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Fundamentals of Risk and Insurance, 11th Edition by Therese M. Vaughan, Emmett J. Vaughan

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CHAPTER OBJECTIVES

When you have finished this chapter, you should be able to

  • Describe the characteristics of the various special life insurance forms discussed in the chapter
  • Explain the circumstances in which each of the specialized forms may be used
  • Identify the economic conditions that led to the new generation of life insurance contracts
  • Identify the advantages and disadvantages of specialized life insurance policies generally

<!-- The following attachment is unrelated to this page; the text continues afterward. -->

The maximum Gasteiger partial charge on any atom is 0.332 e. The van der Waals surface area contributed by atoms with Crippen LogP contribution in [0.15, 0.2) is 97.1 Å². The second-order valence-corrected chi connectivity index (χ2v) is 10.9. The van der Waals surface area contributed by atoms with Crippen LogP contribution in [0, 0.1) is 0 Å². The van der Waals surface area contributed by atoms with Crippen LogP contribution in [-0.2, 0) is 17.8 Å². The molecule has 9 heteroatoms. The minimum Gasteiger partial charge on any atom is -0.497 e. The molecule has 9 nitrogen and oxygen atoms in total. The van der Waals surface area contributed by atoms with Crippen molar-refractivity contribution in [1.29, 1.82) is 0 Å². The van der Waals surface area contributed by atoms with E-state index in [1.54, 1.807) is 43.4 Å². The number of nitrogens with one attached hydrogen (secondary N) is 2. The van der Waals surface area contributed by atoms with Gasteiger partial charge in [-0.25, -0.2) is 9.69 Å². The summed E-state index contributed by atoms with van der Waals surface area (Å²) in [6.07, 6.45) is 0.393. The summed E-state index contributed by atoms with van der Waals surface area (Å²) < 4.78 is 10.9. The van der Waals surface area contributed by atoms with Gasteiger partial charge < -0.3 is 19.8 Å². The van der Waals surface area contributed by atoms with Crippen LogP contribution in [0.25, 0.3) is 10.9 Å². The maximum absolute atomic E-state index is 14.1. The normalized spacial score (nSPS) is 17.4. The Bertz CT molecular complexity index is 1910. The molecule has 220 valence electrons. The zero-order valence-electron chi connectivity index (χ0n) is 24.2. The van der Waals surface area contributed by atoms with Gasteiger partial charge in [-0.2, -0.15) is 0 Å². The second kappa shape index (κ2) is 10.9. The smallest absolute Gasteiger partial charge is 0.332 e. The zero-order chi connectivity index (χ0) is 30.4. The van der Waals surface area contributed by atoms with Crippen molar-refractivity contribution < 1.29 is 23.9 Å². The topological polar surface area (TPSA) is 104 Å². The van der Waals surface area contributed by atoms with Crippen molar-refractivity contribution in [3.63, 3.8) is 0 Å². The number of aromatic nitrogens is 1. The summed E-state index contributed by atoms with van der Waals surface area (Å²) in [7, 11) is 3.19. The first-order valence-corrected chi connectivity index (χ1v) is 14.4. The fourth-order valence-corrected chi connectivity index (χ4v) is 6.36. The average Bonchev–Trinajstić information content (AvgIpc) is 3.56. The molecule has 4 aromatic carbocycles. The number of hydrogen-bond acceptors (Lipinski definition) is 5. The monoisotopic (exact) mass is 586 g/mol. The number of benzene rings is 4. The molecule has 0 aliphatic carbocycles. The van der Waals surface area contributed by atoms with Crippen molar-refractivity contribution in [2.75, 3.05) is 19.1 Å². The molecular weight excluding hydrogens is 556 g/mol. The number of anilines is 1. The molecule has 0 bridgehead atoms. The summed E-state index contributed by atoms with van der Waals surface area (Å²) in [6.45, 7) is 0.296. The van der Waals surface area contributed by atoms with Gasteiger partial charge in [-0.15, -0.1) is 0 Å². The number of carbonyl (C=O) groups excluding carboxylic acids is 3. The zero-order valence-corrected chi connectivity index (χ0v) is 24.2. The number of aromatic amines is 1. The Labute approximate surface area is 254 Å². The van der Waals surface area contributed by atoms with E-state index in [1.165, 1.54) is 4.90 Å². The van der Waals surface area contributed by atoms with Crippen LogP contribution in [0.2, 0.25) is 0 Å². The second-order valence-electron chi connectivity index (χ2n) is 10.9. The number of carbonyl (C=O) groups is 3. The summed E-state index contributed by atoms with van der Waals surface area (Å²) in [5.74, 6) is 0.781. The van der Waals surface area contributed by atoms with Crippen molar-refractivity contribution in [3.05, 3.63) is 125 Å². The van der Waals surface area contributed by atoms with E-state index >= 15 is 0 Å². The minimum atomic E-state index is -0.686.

In Chapter 12, we divided available life insurance products into two broad categories: term insurance, which provides pure protection, and cash value life insurance, which combines protection and saving. In addition to this basic distinction, we distinguished between the traditional forms of life insurance (term, whole life, and endowment) and the innovative contracts introduced over the past two decades. In the innovative class, we identified universal life, variable life, and variable universal life as three additional types of contracts that may be considered “basic” today.

In addition to these contracts, life insurance companies offer a wide variety of policies that combine two or more of the basic types into one contract or that provide for an unusual pattern of premium payments. In this chapter, we will examine a few of these specialized contracts that have been developed to fill the particular needs of individuals. The discussion that follows ...

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